The "Rebound controversy": An overview and theoretical modeling of the rebound step in C-H hydroxylation by cytochrome P450 Academic Article uri icon


  • C−H hydroxylation by the enzyme cytochrome P450 is one of Nature’s important and most ubiquitous processes. There is strong evidence that the mechanism proceeds by initial hydrogen abstraction, from the alkane, by the high-valent iron−oxo species of the enzyme, followed by a rebound of the alkyl radical to form the ferric−alcohol product complex (the Groves “rebound” mechanism). Nevertheless, the “rebound” mechanism is still controversial due to the ultrashort radical lifetimes deduced from radical-clock experiments. This review describes the main elements of the controversy and its updated resolution by theory, with an emphasis on the controversial rebound step. The theoretically derived model for alkane hydroxylation is found to involve two-state reactivity (TSR). In TSR, radicals are produced on two different spin-state surfaces, and thereafter they react differently; on the low-spin surface, the rebound proceeds with no product rearrangement and the lifetime of the radicals is ultrashort (or zero), while on the high-spin surface the barrier for rebound is substantial and the lifetime of the radical is sufficiently long that rearrangement may compete with product formation by rebound. A new valence-bond model is developed to model the rebound barrier on the high-spin surface and conceptualize its dependence on the nature of the alkyl radical. The possible intermediacy of carbocationic intermediates alongside radicals is discussed. It is shown that the TSR scenario provides a satisfactory rationale for the controversial findings in the field, and makes verifiable predictions. One of the predictions of TSR is that the ratio of unrearranged to rearranged products, [U/R], will be subject to an intrinsic isotope effect that is substrate-dependent. This prediction and its possible verification by experiment are discussed. (© Wiley-VCH Verlag GmbH & Co. KGaA, 69451 Weinheim, Germany, 2004)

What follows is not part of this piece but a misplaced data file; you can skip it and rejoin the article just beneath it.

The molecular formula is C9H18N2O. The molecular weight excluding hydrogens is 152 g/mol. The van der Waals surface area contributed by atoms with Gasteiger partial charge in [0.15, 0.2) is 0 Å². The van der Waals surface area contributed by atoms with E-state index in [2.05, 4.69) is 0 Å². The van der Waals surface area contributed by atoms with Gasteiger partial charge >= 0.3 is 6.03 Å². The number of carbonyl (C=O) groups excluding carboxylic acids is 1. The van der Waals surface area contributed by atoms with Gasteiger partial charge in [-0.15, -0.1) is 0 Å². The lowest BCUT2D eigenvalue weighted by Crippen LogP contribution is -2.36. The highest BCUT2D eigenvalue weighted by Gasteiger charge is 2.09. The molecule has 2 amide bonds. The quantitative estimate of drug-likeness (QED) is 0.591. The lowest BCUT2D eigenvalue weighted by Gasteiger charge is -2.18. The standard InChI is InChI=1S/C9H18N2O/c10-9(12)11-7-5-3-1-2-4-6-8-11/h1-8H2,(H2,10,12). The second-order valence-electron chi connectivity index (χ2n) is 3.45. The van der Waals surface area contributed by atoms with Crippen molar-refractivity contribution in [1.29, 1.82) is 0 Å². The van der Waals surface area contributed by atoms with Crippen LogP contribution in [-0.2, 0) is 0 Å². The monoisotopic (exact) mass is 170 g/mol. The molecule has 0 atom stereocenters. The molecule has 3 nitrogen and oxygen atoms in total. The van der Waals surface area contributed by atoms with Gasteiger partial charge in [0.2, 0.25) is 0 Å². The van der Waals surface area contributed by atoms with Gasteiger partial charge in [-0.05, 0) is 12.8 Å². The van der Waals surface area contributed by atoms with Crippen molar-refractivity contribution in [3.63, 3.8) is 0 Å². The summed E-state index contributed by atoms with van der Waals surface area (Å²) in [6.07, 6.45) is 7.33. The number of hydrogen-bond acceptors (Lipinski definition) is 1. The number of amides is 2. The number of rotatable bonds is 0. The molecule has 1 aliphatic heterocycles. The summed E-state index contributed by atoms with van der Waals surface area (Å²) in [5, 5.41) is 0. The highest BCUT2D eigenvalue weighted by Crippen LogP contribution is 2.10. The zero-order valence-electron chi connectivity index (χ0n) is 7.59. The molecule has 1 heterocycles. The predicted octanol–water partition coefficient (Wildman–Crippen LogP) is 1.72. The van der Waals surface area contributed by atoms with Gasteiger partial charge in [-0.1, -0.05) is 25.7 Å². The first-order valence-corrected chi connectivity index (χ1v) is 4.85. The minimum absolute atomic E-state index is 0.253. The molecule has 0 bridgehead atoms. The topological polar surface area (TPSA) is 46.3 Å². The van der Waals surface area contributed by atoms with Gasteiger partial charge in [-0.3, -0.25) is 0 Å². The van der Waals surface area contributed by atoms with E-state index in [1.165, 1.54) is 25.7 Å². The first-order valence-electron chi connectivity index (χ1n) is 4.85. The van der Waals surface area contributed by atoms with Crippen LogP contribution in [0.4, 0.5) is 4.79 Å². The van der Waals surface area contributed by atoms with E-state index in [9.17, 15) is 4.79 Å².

publication date

  • January 1, 2004